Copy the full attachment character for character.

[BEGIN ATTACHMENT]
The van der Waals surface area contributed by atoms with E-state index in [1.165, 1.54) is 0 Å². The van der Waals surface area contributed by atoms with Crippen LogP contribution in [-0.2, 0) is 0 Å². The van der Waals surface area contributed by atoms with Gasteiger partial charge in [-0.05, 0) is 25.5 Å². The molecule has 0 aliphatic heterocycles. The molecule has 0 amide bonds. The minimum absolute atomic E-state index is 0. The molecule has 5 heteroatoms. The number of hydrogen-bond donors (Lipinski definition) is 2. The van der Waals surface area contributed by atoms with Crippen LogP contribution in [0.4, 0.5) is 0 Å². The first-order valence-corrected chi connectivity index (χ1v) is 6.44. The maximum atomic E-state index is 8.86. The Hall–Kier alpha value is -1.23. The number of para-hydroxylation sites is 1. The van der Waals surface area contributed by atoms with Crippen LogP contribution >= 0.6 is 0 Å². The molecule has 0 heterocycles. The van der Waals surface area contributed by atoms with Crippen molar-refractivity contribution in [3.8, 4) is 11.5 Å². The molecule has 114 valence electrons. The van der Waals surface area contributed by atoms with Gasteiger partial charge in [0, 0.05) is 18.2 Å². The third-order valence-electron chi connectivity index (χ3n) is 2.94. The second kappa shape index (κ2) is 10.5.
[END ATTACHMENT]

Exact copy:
The van der Waals surface area contributed by atoms with E-state index in [1.165, 1.54) is 0 Å². The van der Waals surface area contributed by atoms with Crippen LogP contribution in [-0.2, 0) is 0 Å². The van der Waals surface area contributed by atoms with Gasteiger partial charge in [-0.05, 0) is 25.5 Å². The molecule has 0 aliphatic heterocycles. The molecule has 0 amide bonds. The minimum absolute atomic E-state index is 0. The molecule has 5 heteroatoms. The number of hydrogen-bond donors (Lipinski definition) is 2. The van der Waals surface area contributed by atoms with Crippen LogP contribution in [0.4, 0.5) is 0 Å². The first-order valence-corrected chi connectivity index (χ1v) is 6.44. The maximum atomic E-state index is 8.86. The Hall–Kier alpha value is -1.23. The number of para-hydroxylation sites is 1. The van der Waals surface area contributed by atoms with Crippen LogP contribution >= 0.6 is 0 Å². The molecule has 0 heterocycles. The van der Waals surface area contributed by atoms with Crippen molar-refractivity contribution in [3.8, 4) is 11.5 Å². The molecule has 114 valence electrons. The van der Waals surface area contributed by atoms with Gasteiger partial charge in [0, 0.05) is 18.2 Å². The third-order valence-electron chi connectivity index (χ3n) is 2.94. The second kappa shape index (κ2) is 10.5.